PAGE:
SA Perspectives: Fill This Prescription; October 2005; by Staff Editor; 1 page(s)
No one’s health should be hostage to a caregiver’s opinion of his or her morality. In prisons, even hardened murderers are entitled to decent, prompt medical attention. A woman walking into a pharmacy with a prescription deserves no less.
Yet in at least a dozen states, pharmacists have refused to fill clients’ orders for birth control on personal moral grounds. Often the prescriptions have been for emergency contraception–the “morning-after” pills marketed as Plan B and Preven that prevent a fertilized egg from implanting in the uterus if taken within 72 hours of unprotected sex. By medical definition, the pills block rather than terminate pregnancy. To the objecting pharmacists, however, it is abortion, and they want no part of it.
The editorial concerning pharmacists who act on their consciences contains factual errors and false assumptions. Every time a woman has a prescription filled by a pharmacist, her “health is at the mercy of their pharmacist’s conscience.” As a physician and a patient, I don’t want pharmacists to practice suppressing their consciences.
First, pharmacists are members of a profession which is charged with protecting the patient and aiding the physician in treatment. We all depend not only on the ability of pharmacists to count pills and read labels correctly but to judge to the best of their ability about interactions with the patient’s other medicines and medical conditions. They often act on knowledge that the physician or the patient may not have about the risks (such as allergies, interactions and prescriptions form other physicians) to the patient from a given medication. It is also a legal, common and helpful practice for pharmacists to judge the legitimacy of a prescription and to refuse to fill it if it is forged or if the patient is abusing medications by obtaining multiple prescriptions from different doctors for addictive and otherwise harmful medications.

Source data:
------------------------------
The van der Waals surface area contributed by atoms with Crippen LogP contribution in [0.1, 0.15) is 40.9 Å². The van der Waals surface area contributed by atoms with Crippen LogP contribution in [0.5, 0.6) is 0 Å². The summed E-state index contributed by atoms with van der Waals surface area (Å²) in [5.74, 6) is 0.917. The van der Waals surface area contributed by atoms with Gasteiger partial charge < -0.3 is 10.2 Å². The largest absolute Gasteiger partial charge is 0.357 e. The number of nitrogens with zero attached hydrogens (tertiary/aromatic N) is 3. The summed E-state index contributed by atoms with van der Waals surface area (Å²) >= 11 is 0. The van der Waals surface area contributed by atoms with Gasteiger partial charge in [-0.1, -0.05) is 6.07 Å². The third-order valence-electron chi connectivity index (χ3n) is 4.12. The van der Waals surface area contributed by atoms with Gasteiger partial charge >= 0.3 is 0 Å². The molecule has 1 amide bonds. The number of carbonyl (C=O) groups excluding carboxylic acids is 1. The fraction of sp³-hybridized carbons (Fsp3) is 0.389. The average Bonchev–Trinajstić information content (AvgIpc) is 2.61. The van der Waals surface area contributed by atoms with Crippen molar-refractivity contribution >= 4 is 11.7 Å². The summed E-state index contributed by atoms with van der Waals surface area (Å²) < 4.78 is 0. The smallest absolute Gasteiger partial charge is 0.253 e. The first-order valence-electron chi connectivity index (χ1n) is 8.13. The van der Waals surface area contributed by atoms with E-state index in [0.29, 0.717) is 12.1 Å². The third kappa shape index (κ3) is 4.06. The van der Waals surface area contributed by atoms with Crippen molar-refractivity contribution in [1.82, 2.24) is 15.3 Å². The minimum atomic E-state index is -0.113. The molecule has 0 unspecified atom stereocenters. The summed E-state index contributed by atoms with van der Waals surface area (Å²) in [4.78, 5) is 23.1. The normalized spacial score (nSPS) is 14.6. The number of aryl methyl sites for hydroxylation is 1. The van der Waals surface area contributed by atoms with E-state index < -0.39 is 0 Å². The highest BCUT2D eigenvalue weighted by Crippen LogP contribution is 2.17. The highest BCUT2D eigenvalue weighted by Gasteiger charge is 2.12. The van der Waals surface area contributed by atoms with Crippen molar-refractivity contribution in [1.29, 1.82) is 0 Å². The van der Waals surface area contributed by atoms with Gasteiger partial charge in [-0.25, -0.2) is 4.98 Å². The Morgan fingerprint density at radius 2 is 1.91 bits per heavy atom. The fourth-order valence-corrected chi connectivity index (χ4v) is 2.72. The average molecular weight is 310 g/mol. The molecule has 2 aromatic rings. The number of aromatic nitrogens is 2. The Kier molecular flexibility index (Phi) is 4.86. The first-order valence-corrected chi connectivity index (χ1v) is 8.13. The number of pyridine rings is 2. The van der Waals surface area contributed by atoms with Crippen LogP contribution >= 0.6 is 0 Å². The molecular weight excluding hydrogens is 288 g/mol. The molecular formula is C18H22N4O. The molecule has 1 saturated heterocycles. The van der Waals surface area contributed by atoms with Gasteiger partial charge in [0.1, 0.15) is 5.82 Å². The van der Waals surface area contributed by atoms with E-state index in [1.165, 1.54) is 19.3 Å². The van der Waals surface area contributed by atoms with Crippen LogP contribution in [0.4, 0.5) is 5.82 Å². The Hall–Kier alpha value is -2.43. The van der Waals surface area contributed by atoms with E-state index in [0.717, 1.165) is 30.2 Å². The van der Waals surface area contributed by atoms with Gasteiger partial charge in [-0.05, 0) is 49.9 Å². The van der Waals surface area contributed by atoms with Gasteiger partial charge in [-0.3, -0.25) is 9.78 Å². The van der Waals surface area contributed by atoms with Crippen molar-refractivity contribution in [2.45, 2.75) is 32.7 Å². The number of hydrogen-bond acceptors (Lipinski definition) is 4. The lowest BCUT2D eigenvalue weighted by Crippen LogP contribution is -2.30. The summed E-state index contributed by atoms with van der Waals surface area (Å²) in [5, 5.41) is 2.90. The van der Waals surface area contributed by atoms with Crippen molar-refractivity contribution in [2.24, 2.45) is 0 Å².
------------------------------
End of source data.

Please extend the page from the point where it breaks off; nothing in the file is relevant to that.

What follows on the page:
Second, the latest medical information indicates that the morning after pills block ovulation when they work. There is no evidence that the pills stop the implantation of an embryo. The editors should review the information published in May 2005 concerning the work of Croxatto, et. al.,
at http://www.popcouncil.org/pdfs/popbriefs/pbmay05.pdf or the original articles which are even older. It would be helpful if they used their platform to educate rather than to politicize medicine.
Third, in nature, the pregnancy of a human woman begins in the fallopian tube, at the time of fertilization. In those pregnancies begun by artificial reproductive methods, the pregnancy of the woman and the fertilization of the child may be artificially separated by time and location. Regardless, the human child’s life begins at fertilization, as did the life of each of us.
Fourth, birth control (as the information above indicates) is not synonymous with abortifacient.
Fifth, the difference between dispensing abortifacients and dispensing antivirals is that one of these is intended to end the life of a human being and the other is intended to save life. (By the way, pregnancy is not a disease state.)